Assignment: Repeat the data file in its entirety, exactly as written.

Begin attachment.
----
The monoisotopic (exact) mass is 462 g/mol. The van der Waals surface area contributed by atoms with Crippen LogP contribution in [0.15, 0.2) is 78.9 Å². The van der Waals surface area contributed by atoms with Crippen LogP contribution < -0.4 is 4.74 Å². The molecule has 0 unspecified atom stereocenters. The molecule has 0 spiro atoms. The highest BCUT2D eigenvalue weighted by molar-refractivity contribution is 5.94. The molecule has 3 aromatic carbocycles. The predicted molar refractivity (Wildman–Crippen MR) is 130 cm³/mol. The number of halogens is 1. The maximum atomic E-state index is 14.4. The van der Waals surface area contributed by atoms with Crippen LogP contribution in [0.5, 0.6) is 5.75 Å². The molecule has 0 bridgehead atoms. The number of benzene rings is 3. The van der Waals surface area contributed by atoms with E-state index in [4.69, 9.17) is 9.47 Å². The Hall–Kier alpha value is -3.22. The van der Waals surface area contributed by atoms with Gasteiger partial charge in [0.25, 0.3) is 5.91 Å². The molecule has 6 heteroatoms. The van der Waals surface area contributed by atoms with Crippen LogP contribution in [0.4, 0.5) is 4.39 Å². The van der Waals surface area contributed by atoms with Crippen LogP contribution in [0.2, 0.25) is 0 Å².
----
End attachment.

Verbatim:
The monoisotopic (exact) mass is 462 g/mol. The van der Waals surface area contributed by atoms with Crippen LogP contribution in [0.15, 0.2) is 78.9 Å². The van der Waals surface area contributed by atoms with Crippen LogP contribution < -0.4 is 4.74 Å². The molecule has 0 unspecified atom stereocenters. The molecule has 0 spiro atoms. The highest BCUT2D eigenvalue weighted by molar-refractivity contribution is 5.94. The molecule has 3 aromatic carbocycles. The predicted molar refractivity (Wildman–Crippen MR) is 130 cm³/mol. The number of halogens is 1. The maximum atomic E-state index is 14.4. The van der Waals surface area contributed by atoms with Crippen LogP contribution in [0.5, 0.6) is 5.75 Å². The molecule has 0 bridgehead atoms. The number of benzene rings is 3. The van der Waals surface area contributed by atoms with E-state index in [4.69, 9.17) is 9.47 Å². The Hall–Kier alpha value is -3.22. The van der Waals surface area contributed by atoms with Gasteiger partial charge in [0.25, 0.3) is 5.91 Å². The molecule has 6 heteroatoms. The van der Waals surface area contributed by atoms with Crippen LogP contribution in [0.4, 0.5) is 4.39 Å². The van der Waals surface area contributed by atoms with Crippen LogP contribution in [0.2, 0.25) is 0 Å².